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Was there a Conspiracy?

by Denis Mueller, Mar 2002


Confessional conversions make good drama. In the 1940's, such notables as Arthur Koestler (The God That Failed), Richard Wright and Ignazio Silone, all turned away from Communism. For various reasons, they condemned the Stalinist doctrine that they once had followed.

The tradition of left-to-right conversions is now joined by several right-to-moderate left re-evaluations. The most notable of these being David Brock, whose new book describes some of the culture wars of the 1990's. Brock was the darling of the right during these times. His work as a polemicist at the University of California earned him a position for the magazine Insight. Insight was the weekly magazine published by Reverend Sun Myung Moon. Moon and his party's main concern was forwarding a right-wing agenda and sending out his disciples to bother the rest of us.

Brock was hired by the magazine, The American Spectator, and he burst into the spotlight with his scathing book about Anita Hill. He became the darling of such right-wing notables as Rush Limbaugh, George Will and William Buckley. It also received a favorable review by the New York Times and became a best seller.

But Hill was small potatoes compared to his next target, the new President of the United States, Bill Clinton. A few of his allegations were serious stuff -- such as a discredited story that Clinton had offered jobs to state troopers in exchange for their silence on Clinton's sexual activities. Activiites which included a reference to a woman named Paula Jones, whose latest claim to fame is her appearance of Fox's new gift to our culture, "Celebrity Boxing."

Guess what? Brock has now repudiated his former convictions and has said basically that the right-wing conspiracy that Hilary Clinton spoke of was true. Backed by billionaire Richard Mellon Scaife, whose past will be discussed in a future column, and others funneled money into the Spectator. Perhaps their most serious allegation was the charge that the Clintons had something to do with the death of Vincent Foster, a family friend of the Clintons.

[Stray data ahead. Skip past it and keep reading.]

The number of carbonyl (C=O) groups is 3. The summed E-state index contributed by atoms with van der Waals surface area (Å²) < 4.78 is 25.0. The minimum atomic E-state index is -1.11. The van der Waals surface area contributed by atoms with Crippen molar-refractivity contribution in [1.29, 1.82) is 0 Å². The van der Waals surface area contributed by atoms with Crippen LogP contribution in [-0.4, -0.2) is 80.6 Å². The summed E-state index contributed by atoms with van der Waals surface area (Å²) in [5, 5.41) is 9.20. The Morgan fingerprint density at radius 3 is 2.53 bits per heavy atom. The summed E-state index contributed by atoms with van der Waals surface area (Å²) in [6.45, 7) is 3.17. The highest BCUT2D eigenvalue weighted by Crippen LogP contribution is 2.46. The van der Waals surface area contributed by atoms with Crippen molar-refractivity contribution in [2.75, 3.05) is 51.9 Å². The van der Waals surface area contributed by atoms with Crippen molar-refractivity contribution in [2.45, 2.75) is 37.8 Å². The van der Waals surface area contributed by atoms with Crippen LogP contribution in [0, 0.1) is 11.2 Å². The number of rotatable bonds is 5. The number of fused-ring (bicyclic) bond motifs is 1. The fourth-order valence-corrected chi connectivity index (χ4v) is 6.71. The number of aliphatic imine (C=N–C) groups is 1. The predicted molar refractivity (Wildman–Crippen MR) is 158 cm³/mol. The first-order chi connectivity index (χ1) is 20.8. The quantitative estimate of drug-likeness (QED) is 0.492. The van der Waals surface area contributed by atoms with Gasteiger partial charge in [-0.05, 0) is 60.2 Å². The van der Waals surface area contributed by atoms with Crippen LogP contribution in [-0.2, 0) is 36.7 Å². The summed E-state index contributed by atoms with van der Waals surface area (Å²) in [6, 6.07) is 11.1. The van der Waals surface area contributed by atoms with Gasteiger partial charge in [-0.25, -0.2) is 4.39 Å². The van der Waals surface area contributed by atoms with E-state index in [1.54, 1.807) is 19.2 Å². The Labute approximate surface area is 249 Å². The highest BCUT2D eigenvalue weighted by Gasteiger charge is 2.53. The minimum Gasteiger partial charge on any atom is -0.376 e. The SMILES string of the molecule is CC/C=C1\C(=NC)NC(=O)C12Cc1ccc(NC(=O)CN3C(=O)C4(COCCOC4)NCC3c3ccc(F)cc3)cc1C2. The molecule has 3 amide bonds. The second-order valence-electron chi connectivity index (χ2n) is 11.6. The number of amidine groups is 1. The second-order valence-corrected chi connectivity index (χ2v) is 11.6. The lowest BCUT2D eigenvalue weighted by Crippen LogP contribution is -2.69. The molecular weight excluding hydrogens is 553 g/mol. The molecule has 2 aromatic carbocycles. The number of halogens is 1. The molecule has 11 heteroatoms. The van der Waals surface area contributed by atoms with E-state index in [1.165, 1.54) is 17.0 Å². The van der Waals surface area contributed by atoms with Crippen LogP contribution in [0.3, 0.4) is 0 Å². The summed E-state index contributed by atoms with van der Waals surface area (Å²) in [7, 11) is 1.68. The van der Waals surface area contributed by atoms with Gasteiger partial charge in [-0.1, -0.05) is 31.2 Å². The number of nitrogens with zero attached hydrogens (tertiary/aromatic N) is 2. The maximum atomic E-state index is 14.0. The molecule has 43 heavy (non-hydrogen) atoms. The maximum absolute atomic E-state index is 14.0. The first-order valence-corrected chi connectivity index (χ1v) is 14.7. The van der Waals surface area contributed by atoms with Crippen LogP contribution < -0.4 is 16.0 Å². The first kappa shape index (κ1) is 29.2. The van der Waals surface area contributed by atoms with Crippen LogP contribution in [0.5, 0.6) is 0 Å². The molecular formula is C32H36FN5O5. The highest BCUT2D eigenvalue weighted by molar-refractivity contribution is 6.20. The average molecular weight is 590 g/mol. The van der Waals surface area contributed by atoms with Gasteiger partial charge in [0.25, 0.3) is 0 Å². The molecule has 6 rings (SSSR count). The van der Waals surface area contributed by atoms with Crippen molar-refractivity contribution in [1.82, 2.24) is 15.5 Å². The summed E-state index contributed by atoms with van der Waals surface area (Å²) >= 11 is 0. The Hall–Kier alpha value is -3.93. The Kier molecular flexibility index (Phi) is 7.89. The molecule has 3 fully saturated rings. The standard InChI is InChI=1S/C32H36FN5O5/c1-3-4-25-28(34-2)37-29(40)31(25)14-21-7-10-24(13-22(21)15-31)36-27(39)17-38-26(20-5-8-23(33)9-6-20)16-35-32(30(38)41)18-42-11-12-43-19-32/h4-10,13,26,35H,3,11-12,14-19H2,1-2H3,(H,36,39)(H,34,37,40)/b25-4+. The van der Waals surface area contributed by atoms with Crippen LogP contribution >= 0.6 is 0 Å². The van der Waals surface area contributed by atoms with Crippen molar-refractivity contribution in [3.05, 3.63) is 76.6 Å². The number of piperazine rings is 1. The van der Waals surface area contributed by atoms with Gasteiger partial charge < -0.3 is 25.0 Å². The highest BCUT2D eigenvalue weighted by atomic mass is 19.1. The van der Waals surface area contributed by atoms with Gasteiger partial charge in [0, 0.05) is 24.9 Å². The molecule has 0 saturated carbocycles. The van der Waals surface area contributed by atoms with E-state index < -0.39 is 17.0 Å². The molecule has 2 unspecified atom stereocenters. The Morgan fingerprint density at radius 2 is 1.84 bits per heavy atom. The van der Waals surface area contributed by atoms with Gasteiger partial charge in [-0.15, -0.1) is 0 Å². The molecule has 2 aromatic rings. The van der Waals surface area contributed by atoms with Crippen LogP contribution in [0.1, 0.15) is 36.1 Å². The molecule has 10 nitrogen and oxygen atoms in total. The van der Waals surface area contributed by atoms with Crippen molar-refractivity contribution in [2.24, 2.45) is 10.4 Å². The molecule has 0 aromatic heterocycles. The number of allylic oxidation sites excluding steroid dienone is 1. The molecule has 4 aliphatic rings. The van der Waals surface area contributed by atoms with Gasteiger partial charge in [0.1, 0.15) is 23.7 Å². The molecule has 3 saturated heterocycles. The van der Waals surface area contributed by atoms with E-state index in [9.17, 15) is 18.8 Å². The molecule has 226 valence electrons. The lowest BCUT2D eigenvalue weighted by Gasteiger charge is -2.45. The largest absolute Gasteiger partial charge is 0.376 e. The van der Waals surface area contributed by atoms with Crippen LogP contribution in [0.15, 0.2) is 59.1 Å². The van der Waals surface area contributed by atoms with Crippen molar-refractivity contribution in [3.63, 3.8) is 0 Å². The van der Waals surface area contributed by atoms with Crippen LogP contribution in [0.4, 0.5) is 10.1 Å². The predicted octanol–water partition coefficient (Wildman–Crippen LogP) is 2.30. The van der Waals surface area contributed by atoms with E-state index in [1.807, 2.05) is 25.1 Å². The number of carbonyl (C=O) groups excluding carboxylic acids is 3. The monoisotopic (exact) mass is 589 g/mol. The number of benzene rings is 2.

Brock now says that these articles written by a British journalist Ambrose Evans-Prichard was a shoddy piece of journalism. However, the editor of the Spectator, R. Emmett Tyrrel was determined to, facts or not, publish the article. Prichard's article was so bad and untrue that Brock, who had begun to have misgivings turned to Ted Olsen, the current Solicitor General of the United States and close friend to Kenneth Starr and asked him to read the article.

Brock thought he was giving the article to a principled conservative but little did he know that Olsen, while acknowledging that Foster had committed suicide, felt that it was more important to discredit the Clintons. Brock was stunned. Olsen cared little for the truth. That, when coupled with the hypocrisy of the demagogues of the right convinced Brock that the radical right was made up of liars and hypocrites. Think about it for a second: aren't Solicitor Generals supposed to be concerned with the truth. Apparently not.

Brock now says that he discredited reporters who wrote that indeed Thomas was a habitual renter of pornography despite the fact that Brock knew their allegations were true. I am no fan of Bill Clinton. I felt that any honorable human being would have resigned, but what the right-wing nuts did was no benefit to any of us. They are liars and scoundrels and someday someone will expose them for what they are. Welcome back David Brock to the human race. Your gift of exposing these creeps is a great gift to history.

Sources: David Brock's Blinded By The Right

Reprinted for Fair Use Only.

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